South Africa’s FASD Problem
Soaring rates of FASD in Eastern Cape’s Nelson Mandela Bay attributed to high alcohol consumption among pregnant women. Bibi-Aisha of Al Jazeera reports that while the children display typical facial features of a child with FASD their mothers deny that they drank alcohol during pregnancy for fear they would be shamed, blamed, and stigmatised.
Why are rates of the condition, resulting from exposure to alcohol in the womb, so high in South Africa?
Saldanha Bay, South Africa – On a weekday afternoon, the waiting room at Saldanha Clinic is filled mostly with women.
When seven-year-old Michelle Daniels* enters with her mother, a few stare. She has facial features typical of a child with Foetal Alcohol Syndrome (FAS) – small eyes, flattened cheeks, a short nose and a smooth philtrum above a thin upper lip.
It isn’t uncommon to see children like Michelle in the area. The Foundation For Alcohol Related Research (FARR) recently concluded a three-year study in the Saldanha Bay Municipality, which includes five small seaside towns on South Africa’s scenic West Coast.
It found a Foetal Alcohol Syndrome Disorder (FASD) – the umbrella term used to describe a spectrum of conditions of which FAS is the most extreme – prevalence rate of 6.42 percent (64 per 1,000) among children in Grade 1.
“This is not an insignificant number,” explains Leana Olivier, the CEO of FARR. “The prevalence rate of FASD in South Africa is several times higher than elsewhere in theworld.”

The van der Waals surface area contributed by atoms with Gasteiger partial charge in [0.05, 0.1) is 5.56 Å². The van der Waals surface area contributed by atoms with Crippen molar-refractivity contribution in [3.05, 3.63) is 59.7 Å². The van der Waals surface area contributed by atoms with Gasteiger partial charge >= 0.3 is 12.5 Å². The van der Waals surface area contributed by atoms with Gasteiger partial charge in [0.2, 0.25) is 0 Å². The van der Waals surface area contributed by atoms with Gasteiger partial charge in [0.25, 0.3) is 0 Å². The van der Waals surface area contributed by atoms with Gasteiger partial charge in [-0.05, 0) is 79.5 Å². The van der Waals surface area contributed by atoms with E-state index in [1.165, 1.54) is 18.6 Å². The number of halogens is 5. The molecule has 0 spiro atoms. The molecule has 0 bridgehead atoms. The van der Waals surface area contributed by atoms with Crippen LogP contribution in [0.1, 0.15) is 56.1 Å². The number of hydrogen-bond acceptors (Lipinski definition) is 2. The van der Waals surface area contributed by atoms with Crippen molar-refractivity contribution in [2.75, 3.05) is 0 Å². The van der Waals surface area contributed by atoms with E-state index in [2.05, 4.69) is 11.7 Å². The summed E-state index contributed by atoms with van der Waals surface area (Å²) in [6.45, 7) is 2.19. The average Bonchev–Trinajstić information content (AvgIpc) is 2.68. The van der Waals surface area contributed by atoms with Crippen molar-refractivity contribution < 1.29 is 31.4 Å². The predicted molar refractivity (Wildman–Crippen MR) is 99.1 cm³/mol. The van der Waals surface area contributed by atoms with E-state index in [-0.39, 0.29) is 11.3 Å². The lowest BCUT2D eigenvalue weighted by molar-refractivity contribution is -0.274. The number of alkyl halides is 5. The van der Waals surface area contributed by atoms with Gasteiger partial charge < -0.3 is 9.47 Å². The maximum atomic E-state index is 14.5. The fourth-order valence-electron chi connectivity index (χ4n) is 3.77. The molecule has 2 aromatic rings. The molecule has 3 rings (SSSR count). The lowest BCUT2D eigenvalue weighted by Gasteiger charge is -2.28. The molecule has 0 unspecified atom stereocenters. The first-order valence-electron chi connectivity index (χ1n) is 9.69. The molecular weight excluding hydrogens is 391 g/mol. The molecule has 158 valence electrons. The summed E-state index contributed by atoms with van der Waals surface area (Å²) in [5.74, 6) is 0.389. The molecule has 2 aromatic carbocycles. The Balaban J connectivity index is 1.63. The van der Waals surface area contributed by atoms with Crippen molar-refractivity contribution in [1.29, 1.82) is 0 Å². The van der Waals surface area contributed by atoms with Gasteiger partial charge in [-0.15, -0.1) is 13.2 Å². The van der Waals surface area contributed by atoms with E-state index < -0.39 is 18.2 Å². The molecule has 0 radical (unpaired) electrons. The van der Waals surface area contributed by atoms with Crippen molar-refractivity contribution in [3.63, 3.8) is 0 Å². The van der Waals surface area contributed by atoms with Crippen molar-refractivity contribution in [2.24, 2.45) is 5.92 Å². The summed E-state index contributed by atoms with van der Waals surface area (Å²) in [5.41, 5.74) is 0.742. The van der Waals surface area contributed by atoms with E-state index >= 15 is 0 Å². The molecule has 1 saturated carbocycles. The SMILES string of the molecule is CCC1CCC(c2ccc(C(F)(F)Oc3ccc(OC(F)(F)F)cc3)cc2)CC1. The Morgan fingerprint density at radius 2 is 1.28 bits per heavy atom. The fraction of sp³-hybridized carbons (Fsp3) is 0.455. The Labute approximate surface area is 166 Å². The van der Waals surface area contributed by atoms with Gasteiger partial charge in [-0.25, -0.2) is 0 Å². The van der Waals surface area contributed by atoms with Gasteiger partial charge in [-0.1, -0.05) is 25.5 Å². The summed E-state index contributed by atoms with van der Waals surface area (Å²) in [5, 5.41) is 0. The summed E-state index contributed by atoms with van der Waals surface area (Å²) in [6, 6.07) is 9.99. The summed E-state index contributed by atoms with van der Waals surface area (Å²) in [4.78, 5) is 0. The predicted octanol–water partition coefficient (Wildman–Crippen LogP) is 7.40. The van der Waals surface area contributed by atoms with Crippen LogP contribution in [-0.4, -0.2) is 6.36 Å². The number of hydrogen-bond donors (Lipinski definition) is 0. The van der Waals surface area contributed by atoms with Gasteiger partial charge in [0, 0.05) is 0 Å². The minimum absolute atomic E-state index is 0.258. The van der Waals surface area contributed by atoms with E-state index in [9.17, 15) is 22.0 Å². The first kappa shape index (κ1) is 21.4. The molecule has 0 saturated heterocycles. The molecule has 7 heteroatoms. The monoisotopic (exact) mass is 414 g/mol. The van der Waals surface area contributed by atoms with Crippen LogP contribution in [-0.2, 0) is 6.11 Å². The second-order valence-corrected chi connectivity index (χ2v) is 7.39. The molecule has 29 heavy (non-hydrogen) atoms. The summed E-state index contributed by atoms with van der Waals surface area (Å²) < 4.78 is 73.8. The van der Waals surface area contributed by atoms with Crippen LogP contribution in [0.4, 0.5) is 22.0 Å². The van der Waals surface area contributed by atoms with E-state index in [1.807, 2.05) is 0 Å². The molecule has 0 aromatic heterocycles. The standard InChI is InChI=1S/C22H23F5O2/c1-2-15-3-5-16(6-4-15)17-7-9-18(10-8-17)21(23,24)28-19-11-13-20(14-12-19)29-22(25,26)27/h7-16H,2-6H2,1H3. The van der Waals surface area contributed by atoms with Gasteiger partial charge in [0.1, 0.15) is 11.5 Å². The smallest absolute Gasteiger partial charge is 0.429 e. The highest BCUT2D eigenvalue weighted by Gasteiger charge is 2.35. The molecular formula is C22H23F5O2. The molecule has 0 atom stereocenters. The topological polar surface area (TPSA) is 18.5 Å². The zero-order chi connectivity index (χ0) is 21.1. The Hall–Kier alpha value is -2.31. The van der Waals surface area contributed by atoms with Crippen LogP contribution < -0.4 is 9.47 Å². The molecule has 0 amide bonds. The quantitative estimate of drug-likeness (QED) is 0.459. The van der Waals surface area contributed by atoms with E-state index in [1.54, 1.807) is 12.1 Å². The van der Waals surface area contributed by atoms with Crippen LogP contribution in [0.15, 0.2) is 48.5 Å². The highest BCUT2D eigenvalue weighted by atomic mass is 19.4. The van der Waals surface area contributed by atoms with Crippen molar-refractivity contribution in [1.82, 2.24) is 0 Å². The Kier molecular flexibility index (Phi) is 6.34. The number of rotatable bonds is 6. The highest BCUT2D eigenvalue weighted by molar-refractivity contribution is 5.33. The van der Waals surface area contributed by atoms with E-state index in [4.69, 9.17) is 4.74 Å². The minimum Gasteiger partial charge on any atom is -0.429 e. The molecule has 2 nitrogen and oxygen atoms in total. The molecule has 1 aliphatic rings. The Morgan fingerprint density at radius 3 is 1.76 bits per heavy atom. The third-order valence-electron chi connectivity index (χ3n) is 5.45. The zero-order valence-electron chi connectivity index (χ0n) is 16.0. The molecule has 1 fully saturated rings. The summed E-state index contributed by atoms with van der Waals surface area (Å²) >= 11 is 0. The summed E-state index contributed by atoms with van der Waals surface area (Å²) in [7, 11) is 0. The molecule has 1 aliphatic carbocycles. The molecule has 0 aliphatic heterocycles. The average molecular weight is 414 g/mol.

Education campaigns have made people more aware of the syndrome, which is linked to alcohol consumption during pregnancy.
One of the women who had stared at Michelle in the clinic murmured to her companion. “We never used to think these children looked different. We just said that’s how they were born, that’s how they look. Ya, we can see some of them are slow, but that’s how God made them. Now we know they’re like that because the mothers were drinking.”
Michelle’s mother denies that she drank alcohol during her pregnancies. “I have two sons, they’re 16 and 12. The oldest is a slow learner, and from what the nurses told us, I think he has the syndrome. But I don’t know how. My husband drank when I was pregnant, but not me. This one, she’s fine.”
Leana attributes this tendency towards denial to the social stigma sometimes attached to having a child with FASD. “There’s still a lot of labelling, a lot of blame placed on mothers,” she says.
Two kilometres away, at a clinic in the neighbourhood of Diazville, nurse Suzy Samuels has personal and professional experience of children with FASD. “We know the mothers are heavy drinkers. We work with these children; you can see they aren’t normal, but you can’t just tell the mother that. They don’t want to believe it, and they’ll say they didn’t consume alcohol when they were pregnant.”
Sixteen years ago, Suzy became a foster mother to Anna*. “She looked normal. But when she was three or four I saw something wasn’t right. She became hyperactive, she’d jump from high cupboards, and wasn’t afraid. She wouldn’t understand simple instructions. At school, she was bullied. Once, they put a rope around her neck, but she didn’t say anything. She just let them lead her around.”
Knowing that Anna’s biological mother was an alcoholic helped Suzy to understand the diagnosis. “I knew it was FAS. She doesn’t have the features, but her siblings do.”
Disclaimer: The views and opinions in this article are those of the authors and do not necessarily represent the views of the FASD Prevention Conversation Project.